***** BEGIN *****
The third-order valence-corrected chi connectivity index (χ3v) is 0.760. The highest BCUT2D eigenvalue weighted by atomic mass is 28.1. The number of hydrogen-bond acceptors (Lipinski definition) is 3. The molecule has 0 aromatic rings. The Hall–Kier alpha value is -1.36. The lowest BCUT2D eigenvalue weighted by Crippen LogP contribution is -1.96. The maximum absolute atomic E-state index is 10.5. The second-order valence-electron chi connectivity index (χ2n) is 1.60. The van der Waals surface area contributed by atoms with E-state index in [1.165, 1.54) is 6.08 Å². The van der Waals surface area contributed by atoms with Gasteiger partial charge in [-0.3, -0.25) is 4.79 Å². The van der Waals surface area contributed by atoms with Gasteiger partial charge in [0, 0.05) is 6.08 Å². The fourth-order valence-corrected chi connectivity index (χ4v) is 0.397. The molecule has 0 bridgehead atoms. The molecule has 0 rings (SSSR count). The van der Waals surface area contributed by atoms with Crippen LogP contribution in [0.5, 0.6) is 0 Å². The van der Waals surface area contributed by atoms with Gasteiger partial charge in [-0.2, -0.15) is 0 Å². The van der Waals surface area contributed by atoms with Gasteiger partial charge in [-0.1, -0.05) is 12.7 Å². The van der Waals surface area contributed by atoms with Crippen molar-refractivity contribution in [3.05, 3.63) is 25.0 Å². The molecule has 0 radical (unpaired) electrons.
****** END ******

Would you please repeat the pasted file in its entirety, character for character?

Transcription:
The third-order valence-corrected chi connectivity index (χ3v) is 0.760. The highest BCUT2D eigenvalue weighted by atomic mass is 28.1. The number of hydrogen-bond acceptors (Lipinski definition) is 3. The molecule has 0 aromatic rings. The Hall–Kier alpha value is -1.36. The lowest BCUT2D eigenvalue weighted by Crippen LogP contribution is -1.96. The maximum absolute atomic E-state index is 10.5. The second-order valence-electron chi connectivity index (χ2n) is 1.60. The van der Waals surface area contributed by atoms with E-state index in [1.165, 1.54) is 6.08 Å². The van der Waals surface area contributed by atoms with Gasteiger partial charge in [-0.3, -0.25) is 4.79 Å². The van der Waals surface area contributed by atoms with Gasteiger partial charge in [0, 0.05) is 6.08 Å². The fourth-order valence-corrected chi connectivity index (χ4v) is 0.397. The molecule has 0 bridgehead atoms. The molecule has 0 rings (SSSR count). The van der Waals surface area contributed by atoms with Crippen LogP contribution in [0.5, 0.6) is 0 Å². The van der Waals surface area contributed by atoms with Gasteiger partial charge in [-0.2, -0.15) is 0 Å². The van der Waals surface area contributed by atoms with Gasteiger partial charge in [-0.1, -0.05) is 12.7 Å². The van der Waals surface area contributed by atoms with Crippen molar-refractivity contribution in [3.05, 3.63) is 25.0 Å². The molecule has 0 radical (unpaired) electrons.